The screen also asks for money. To get the key to unencrypt your files, you must pay, usually in some form of untraceable currency, such as bitcoin. In most cases, there’s a firm deadline when payment must be made. If you miss it, the fees shoot up. At some point, your files are permanently encrypted.
Welcome to the world of ransomware.
While this form of malware can slip into devices in any number of ways, phishing is probably the most common vehicle. Basically, bad guys send innocent-looking emails that ask recipients to click on a link or download an attachment. (Phishing is also used to ask for money directly. A tiny piece of software infects the machine and goes about encrypting files before demanding cash. Sometimes the message pops up automatically. Sometimes there’s a time delay or a switch that lets hackers turn it on when it’s convenient to them.
And sometimes attacks are big and bold. Two assaults on major hospitals in the US, for instance, used multipronged ransomware infiltration to shutdown key networks and records. But experts largely agree that most attacks are on individuals. Mass emailing allows criminals to take advantage of long-tail effects and the fact that many people would rather just pay a few hundred (or thousand) dollars to have their data – which many consider their life – returned to them rather than fight back through various law enforcement channels.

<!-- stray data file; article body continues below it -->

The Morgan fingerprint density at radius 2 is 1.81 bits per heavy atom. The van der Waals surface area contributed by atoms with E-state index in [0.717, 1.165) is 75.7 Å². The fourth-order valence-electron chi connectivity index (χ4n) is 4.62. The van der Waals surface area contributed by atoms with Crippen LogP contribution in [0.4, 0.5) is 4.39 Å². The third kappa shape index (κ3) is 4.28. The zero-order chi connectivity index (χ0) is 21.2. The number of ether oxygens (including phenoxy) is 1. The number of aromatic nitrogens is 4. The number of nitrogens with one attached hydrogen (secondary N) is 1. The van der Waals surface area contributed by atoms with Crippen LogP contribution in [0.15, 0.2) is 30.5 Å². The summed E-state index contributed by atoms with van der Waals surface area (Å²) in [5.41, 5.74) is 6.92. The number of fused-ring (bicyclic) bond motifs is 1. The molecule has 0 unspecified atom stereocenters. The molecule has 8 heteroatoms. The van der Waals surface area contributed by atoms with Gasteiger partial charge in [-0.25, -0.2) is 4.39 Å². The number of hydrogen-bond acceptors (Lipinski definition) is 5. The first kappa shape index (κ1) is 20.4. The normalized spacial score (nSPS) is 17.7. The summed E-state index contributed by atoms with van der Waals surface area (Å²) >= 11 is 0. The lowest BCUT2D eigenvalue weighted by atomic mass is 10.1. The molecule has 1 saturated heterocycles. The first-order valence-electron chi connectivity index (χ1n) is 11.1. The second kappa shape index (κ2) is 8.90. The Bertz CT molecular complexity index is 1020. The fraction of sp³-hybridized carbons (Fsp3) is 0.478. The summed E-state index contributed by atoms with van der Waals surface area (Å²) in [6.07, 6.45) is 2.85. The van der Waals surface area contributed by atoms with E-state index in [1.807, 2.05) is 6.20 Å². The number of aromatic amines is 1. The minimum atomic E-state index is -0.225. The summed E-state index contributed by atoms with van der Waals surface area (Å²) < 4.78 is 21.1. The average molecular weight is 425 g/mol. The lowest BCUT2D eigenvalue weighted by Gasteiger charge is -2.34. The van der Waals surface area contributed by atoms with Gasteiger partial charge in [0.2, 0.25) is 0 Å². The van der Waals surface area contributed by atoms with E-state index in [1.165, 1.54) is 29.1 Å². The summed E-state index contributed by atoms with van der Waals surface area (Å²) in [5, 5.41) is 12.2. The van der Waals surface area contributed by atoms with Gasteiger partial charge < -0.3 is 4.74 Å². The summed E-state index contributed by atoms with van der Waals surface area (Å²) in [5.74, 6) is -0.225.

Data hostage taking is on the rise
Given the efficacy of ransomware, the number of attacks is set to grow. In its annual Threat Landscape report, published in January 2016, the European Union Agency for Network and Information Security (ENISA) characterizes 2015 as “the year of ransomware”. According to the study, the number of reported incidences nearly doubled in 2015 compared to 2014, with aggressive phishing campaigns a hallmark of many attacks. Targets tended to be in North America and Western Europe, as residents are perceived to have the money to pay.
ENISA also notes that 2015 was a year of innovation in ransomware development and deployment. The number of new ransomware types quadrupled in the first half of the year alone. Criminals have set up service centers, allowing the non-technical to buy crimeware-as-a-service, further expanding the reach of ransomware. And stealthier delivery methods are still being developed.
Do I know you? Did I ask for this?
Phishing is still the most common delivery method. Which is convenient, in a way, as there are some practical steps you can take to avoid getting scammed. Probably the most important is to maintain an online “stranger danger” mindset. If an email looks even the slightest bit suspicious, don’t open it. If it’s from someone you don’t know, don’t open it. If it says you’ve won the lottery, are being watched by some security agency, asks about an order (you did not make), or promises rewards in some other way, don’t open it. (Similar phishing attacks also appear on Facebook.)
For emails you’ve opened, if they include links or attachments you weren’t expecting or didn’t ask for, don’t click or download. If you feel that you must do either, reply to the sender (if you know them), and ask if they did indeed send you something. If you do not know the sender – delete the email.
And of course, you should build a fortress around your device. This is where AVG can help. We provide antivirus, link scanners, attachment and download checkers, enhanced firewalls, spam blockers, and file encryption to help keep your photos, videos, files, contacts, and devices safer. If you haven’t done so already, give us a try on your PC or Android phone.